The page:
Sunday, November 19, 2006

A Letter to the New York Times

To the Editor:

Re “A Critic Has Praise for a Playwright (Himself)” by Jonathan Kalb [Nov. 12]:

In addition to being a critic, academic, translator and playwright, Eric Bentley has also been a showman with an uncanny way of singing Brecht’s lyrics. His was not a musical voice but a highly expressive one that could bring out Brecht’s cynicism without resorting to agitprop growling. Equally important, Mr. Bentley was part of Columbia University’s golden age, when professors like Gilbert Highet, Maurice Valency, Lionel Trilling and Jacques Barzun, among others, convinced a generation that a humanistic education was a goal worth pursuing. Mr. Bentley was a popularizer, but in the best sense. He made it seem that with a degree in one of the humanities, there was no limit to what one could accomplish.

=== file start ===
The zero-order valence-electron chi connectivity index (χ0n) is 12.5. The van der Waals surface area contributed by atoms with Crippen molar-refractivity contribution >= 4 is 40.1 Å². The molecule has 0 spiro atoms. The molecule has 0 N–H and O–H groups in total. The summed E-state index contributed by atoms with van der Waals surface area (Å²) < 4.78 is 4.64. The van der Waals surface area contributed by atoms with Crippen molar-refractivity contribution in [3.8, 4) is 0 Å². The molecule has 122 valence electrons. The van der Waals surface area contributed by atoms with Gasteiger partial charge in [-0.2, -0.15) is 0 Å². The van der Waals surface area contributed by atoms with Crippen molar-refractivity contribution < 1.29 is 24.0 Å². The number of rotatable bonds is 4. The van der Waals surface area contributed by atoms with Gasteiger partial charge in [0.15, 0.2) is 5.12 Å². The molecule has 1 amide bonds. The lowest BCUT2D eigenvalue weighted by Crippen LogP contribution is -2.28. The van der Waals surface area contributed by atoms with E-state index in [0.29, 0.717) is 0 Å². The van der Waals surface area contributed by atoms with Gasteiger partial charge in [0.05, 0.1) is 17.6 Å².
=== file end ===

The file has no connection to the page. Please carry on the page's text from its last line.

Bernard F. Dick
Teaneck, N.J.
The writer is a professor of communication and English at Fairleigh Dickinson University.
New York Times, November 19, 2006